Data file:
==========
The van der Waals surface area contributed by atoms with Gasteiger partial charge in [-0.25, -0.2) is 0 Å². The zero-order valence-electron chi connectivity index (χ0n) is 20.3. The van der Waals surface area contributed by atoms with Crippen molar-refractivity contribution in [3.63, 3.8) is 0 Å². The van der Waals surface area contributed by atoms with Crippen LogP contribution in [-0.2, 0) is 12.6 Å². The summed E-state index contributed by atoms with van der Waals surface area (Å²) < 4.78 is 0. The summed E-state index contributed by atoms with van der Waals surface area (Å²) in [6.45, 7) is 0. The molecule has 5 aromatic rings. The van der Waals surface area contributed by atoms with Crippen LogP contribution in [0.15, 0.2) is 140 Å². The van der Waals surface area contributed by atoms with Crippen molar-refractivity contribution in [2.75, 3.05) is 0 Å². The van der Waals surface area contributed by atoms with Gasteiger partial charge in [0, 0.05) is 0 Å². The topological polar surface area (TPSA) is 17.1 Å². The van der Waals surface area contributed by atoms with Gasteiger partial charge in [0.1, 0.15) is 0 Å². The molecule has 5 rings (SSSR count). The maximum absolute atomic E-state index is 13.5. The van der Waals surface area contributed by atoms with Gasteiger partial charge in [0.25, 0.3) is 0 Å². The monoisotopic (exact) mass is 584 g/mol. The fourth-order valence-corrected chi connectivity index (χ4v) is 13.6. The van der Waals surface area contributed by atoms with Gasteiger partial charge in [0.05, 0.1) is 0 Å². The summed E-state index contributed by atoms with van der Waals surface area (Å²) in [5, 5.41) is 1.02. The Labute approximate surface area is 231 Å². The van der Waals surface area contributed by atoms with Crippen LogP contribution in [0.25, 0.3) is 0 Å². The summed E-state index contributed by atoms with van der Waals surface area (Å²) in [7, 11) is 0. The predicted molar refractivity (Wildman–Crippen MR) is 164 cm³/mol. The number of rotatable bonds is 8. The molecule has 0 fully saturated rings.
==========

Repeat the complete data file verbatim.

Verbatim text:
The van der Waals surface area contributed by atoms with Gasteiger partial charge in [-0.25, -0.2) is 0 Å². The zero-order valence-electron chi connectivity index (χ0n) is 20.3. The van der Waals surface area contributed by atoms with Crippen molar-refractivity contribution in [3.63, 3.8) is 0 Å². The van der Waals surface area contributed by atoms with Crippen LogP contribution in [-0.2, 0) is 12.6 Å². The summed E-state index contributed by atoms with van der Waals surface area (Å²) < 4.78 is 0. The summed E-state index contributed by atoms with van der Waals surface area (Å²) in [6.45, 7) is 0. The molecule has 5 aromatic rings. The van der Waals surface area contributed by atoms with Crippen LogP contribution in [0.15, 0.2) is 140 Å². The van der Waals surface area contributed by atoms with Crippen molar-refractivity contribution in [2.75, 3.05) is 0 Å². The van der Waals surface area contributed by atoms with Gasteiger partial charge in [0, 0.05) is 0 Å². The topological polar surface area (TPSA) is 17.1 Å². The van der Waals surface area contributed by atoms with Gasteiger partial charge in [0.1, 0.15) is 0 Å². The molecule has 5 rings (SSSR count). The maximum absolute atomic E-state index is 13.5. The van der Waals surface area contributed by atoms with Gasteiger partial charge in [0.25, 0.3) is 0 Å². The monoisotopic (exact) mass is 584 g/mol. The fourth-order valence-corrected chi connectivity index (χ4v) is 13.6. The van der Waals surface area contributed by atoms with Gasteiger partial charge in [0.05, 0.1) is 0 Å². The summed E-state index contributed by atoms with van der Waals surface area (Å²) in [5, 5.41) is 1.02. The Labute approximate surface area is 231 Å². The van der Waals surface area contributed by atoms with Crippen LogP contribution in [0.25, 0.3) is 0 Å². The summed E-state index contributed by atoms with van der Waals surface area (Å²) in [7, 11) is 0. The predicted molar refractivity (Wildman–Crippen MR) is 164 cm³/mol. The number of rotatable bonds is 8. The molecule has 0 fully saturated rings.